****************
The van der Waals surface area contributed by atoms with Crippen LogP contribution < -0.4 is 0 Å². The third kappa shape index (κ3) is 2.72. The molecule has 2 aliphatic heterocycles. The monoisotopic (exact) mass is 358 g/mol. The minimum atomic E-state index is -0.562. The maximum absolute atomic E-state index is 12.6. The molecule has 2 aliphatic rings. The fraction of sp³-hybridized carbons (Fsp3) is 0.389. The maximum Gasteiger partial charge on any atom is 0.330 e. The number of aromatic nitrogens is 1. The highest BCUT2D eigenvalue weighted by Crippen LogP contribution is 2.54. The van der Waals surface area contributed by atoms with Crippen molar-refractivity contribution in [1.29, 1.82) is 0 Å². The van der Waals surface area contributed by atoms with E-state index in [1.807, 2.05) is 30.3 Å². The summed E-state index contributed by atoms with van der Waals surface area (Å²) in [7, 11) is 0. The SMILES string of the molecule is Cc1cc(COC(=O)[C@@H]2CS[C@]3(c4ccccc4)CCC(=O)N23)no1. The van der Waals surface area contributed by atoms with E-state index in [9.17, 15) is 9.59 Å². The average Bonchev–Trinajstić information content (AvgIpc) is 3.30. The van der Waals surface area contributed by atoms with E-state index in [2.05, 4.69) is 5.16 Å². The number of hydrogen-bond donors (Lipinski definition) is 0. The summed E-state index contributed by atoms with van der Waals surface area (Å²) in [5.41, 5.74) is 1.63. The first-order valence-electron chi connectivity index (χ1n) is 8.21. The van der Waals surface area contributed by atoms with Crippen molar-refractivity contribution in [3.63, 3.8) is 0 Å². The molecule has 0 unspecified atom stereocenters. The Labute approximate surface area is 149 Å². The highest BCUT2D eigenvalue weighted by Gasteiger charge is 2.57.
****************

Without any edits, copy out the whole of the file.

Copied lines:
The van der Waals surface area contributed by atoms with Crippen LogP contribution < -0.4 is 0 Å². The third kappa shape index (κ3) is 2.72. The molecule has 2 aliphatic heterocycles. The monoisotopic (exact) mass is 358 g/mol. The minimum atomic E-state index is -0.562. The maximum absolute atomic E-state index is 12.6. The molecule has 2 aliphatic rings. The fraction of sp³-hybridized carbons (Fsp3) is 0.389. The maximum Gasteiger partial charge on any atom is 0.330 e. The number of aromatic nitrogens is 1. The highest BCUT2D eigenvalue weighted by Crippen LogP contribution is 2.54. The van der Waals surface area contributed by atoms with Crippen molar-refractivity contribution in [1.29, 1.82) is 0 Å². The van der Waals surface area contributed by atoms with E-state index in [1.807, 2.05) is 30.3 Å². The summed E-state index contributed by atoms with van der Waals surface area (Å²) in [7, 11) is 0. The SMILES string of the molecule is Cc1cc(COC(=O)[C@@H]2CS[C@]3(c4ccccc4)CCC(=O)N23)no1. The van der Waals surface area contributed by atoms with E-state index in [9.17, 15) is 9.59 Å². The average Bonchev–Trinajstić information content (AvgIpc) is 3.30. The van der Waals surface area contributed by atoms with E-state index in [2.05, 4.69) is 5.16 Å². The number of hydrogen-bond donors (Lipinski definition) is 0. The summed E-state index contributed by atoms with van der Waals surface area (Å²) in [5.41, 5.74) is 1.63. The first-order valence-electron chi connectivity index (χ1n) is 8.21. The van der Waals surface area contributed by atoms with Crippen molar-refractivity contribution in [3.63, 3.8) is 0 Å². The molecule has 0 unspecified atom stereocenters. The Labute approximate surface area is 149 Å². The highest BCUT2D eigenvalue weighted by Gasteiger charge is 2.57.